11. Observing power blackouts from space - A disaster related study

    Science.gov (United States)

    Aubrecht, C.; Elvidge, C. D.; Ziskin, D.; Baugh, K. E.; Tuttle, B.; Erwin, E.; Kerle, N.

    2009-04-01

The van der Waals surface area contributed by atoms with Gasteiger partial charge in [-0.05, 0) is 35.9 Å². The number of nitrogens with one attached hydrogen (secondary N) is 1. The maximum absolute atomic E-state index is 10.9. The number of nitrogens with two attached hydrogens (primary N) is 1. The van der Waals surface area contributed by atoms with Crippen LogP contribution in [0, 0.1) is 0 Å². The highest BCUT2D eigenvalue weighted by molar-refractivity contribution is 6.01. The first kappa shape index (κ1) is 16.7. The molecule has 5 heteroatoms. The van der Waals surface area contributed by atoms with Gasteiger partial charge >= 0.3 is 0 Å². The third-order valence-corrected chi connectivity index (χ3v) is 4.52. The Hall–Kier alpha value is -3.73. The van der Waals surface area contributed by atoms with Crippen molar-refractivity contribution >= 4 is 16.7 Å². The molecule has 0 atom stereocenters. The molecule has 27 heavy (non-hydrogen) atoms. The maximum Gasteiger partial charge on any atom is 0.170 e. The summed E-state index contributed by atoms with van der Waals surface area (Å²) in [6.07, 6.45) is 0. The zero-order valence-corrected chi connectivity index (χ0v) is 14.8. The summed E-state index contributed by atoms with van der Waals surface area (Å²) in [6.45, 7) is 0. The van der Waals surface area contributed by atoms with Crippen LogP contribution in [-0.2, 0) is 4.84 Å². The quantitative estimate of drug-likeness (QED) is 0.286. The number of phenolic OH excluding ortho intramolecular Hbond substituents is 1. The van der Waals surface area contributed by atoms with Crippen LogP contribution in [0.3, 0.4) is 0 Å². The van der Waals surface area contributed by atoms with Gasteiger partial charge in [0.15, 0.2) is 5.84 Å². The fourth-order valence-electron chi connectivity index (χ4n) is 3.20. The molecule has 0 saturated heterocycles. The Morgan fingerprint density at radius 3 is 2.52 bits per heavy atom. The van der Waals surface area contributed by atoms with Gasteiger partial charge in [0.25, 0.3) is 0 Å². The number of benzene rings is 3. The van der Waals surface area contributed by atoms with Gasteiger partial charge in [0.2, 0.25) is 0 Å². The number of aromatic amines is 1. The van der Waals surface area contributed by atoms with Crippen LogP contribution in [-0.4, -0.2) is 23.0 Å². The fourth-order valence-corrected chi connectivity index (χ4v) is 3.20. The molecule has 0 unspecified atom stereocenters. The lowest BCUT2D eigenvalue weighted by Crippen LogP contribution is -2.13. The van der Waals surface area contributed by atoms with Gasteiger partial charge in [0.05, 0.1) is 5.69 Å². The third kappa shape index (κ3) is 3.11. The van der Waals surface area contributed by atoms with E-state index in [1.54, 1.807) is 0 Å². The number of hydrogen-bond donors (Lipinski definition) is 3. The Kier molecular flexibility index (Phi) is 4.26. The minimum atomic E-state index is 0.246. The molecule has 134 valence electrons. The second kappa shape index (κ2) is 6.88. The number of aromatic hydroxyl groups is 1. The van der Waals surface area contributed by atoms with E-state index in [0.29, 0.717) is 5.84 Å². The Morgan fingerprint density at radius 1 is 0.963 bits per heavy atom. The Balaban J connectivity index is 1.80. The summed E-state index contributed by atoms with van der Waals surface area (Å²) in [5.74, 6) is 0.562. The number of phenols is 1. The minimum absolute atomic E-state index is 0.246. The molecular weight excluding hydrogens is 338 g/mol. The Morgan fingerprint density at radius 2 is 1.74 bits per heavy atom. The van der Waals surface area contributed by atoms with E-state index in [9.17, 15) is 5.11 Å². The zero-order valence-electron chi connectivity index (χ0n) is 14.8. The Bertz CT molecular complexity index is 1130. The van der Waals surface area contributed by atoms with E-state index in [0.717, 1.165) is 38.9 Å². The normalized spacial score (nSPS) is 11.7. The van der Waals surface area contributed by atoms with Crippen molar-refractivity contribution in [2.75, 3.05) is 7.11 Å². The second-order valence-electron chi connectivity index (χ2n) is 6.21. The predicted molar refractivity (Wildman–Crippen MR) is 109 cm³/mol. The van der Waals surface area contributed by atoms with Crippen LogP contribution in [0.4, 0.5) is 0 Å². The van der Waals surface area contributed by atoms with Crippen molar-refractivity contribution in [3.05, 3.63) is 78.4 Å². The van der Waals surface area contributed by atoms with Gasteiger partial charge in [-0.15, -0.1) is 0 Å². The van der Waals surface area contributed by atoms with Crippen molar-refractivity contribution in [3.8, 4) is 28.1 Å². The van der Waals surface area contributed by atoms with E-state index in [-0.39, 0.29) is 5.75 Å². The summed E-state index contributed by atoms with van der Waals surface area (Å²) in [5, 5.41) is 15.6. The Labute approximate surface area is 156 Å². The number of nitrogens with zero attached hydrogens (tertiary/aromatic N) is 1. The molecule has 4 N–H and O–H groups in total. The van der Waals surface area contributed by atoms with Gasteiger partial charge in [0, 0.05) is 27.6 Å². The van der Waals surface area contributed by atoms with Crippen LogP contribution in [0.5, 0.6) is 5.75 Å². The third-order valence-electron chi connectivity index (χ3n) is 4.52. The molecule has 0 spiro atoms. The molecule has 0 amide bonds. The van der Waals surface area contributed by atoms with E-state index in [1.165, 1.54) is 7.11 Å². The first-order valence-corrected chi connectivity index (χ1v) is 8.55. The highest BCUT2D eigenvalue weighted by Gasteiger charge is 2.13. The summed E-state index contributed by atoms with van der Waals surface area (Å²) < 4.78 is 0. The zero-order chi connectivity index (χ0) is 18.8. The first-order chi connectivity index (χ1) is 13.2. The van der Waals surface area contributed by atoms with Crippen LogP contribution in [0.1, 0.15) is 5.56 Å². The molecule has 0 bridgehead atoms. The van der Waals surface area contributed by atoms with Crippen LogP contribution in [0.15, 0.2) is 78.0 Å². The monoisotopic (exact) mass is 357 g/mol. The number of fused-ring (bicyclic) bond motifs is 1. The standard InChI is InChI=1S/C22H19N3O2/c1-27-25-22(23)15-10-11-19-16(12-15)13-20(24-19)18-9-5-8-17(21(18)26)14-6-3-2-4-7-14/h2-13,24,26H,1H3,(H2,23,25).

In case of emergency disaster managers worldwide require immediate information on affected areas and estimations of the number of affected people. Natural disasters such as earthquakes, hurricanes, tornados, wind and ice storms often involve failures in the electrical power generation system and grid. Near real time identification of power blackouts gives a first impression of the area affected by the event (Elvidge et al. 2007), which can subsequently be linked to population estimations. Power blackouts disrupt societal activities and compound the difficulties associated with search and rescue, clean up, and the provision of food and other supplies following a disastrous event. Locations and spatial extents of power blackouts are key considerations in planning and execution of the primary disaster missions of emergency management organizations. To date only one satellite data source has been used successfully for the detection of power blackouts. Operated by NOAA's National Geophysical Data Center (NGDC) the U.S. Air Force Defense Meteorological Satellite Program (DMSP) Operational Linescan System (OLS) offers a unique capability to observe lights present at the Earth's surface at night. Including a pair of visible and thermal spectral bands and originally designed to detect moonlit clouds, this sensor enables mapping of lights from cities and towns, gas flares and offshore platforms, fires, and heavily lit fishing boats. The low light imaging of the OLS is accomplished using a photomultiplier tube (PMT) which intensifies the visible band signal at night. With 14 orbits collected per day and a 3.000 km swath width, each OLS is capable of collecting a complete set of images of the Earth every 24 hours. NGDC runs the long-term archive for OLS data with the digital version extending back to 1992. OLS data is received by NGDC in near real time (1-2 hours from acquisition) and subscription based services for the near real time data are provided for users all over the